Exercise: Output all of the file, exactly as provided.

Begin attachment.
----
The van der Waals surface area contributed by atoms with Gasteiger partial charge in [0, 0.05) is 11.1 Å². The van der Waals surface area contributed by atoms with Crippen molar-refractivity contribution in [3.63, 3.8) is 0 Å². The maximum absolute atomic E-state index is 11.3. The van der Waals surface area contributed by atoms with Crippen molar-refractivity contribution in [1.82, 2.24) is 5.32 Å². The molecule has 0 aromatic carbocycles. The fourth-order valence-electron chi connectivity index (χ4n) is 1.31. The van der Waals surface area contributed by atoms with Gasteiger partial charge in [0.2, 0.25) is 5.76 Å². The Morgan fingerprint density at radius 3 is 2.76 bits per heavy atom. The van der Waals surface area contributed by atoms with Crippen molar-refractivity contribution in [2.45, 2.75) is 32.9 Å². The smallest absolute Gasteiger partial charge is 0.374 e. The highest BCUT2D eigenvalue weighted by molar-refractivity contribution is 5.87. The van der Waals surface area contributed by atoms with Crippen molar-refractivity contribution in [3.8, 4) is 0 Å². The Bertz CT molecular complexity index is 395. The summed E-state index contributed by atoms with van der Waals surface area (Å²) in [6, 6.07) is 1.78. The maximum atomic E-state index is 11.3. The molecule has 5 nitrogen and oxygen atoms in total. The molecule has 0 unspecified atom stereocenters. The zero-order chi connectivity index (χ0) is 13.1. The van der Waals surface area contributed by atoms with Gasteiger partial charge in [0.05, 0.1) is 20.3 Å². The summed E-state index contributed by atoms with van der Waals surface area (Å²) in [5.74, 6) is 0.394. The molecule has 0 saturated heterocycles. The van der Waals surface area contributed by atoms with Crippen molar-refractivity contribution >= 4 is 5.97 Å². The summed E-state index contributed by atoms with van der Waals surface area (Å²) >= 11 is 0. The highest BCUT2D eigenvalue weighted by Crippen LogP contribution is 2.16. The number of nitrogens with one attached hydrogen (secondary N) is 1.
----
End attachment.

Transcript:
The van der Waals surface area contributed by atoms with Gasteiger partial charge in [0, 0.05) is 11.1 Å². The van der Waals surface area contributed by atoms with Crippen molar-refractivity contribution in [3.63, 3.8) is 0 Å². The maximum absolute atomic E-state index is 11.3. The van der Waals surface area contributed by atoms with Crippen molar-refractivity contribution in [1.82, 2.24) is 5.32 Å². The molecule has 0 aromatic carbocycles. The fourth-order valence-electron chi connectivity index (χ4n) is 1.31. The van der Waals surface area contributed by atoms with Gasteiger partial charge in [0.2, 0.25) is 5.76 Å². The Morgan fingerprint density at radius 3 is 2.76 bits per heavy atom. The van der Waals surface area contributed by atoms with Crippen molar-refractivity contribution in [2.45, 2.75) is 32.9 Å². The smallest absolute Gasteiger partial charge is 0.374 e. The highest BCUT2D eigenvalue weighted by molar-refractivity contribution is 5.87. The van der Waals surface area contributed by atoms with Crippen molar-refractivity contribution in [3.8, 4) is 0 Å². The Bertz CT molecular complexity index is 395. The summed E-state index contributed by atoms with van der Waals surface area (Å²) in [6, 6.07) is 1.78. The maximum atomic E-state index is 11.3. The molecule has 5 nitrogen and oxygen atoms in total. The molecule has 0 unspecified atom stereocenters. The zero-order chi connectivity index (χ0) is 13.1. The van der Waals surface area contributed by atoms with Gasteiger partial charge in [0.05, 0.1) is 20.3 Å². The summed E-state index contributed by atoms with van der Waals surface area (Å²) in [5.74, 6) is 0.394. The molecule has 0 saturated heterocycles. The van der Waals surface area contributed by atoms with Crippen molar-refractivity contribution >= 4 is 5.97 Å². The summed E-state index contributed by atoms with van der Waals surface area (Å²) >= 11 is 0. The highest BCUT2D eigenvalue weighted by Crippen LogP contribution is 2.16. The number of nitrogens with one attached hydrogen (secondary N) is 1.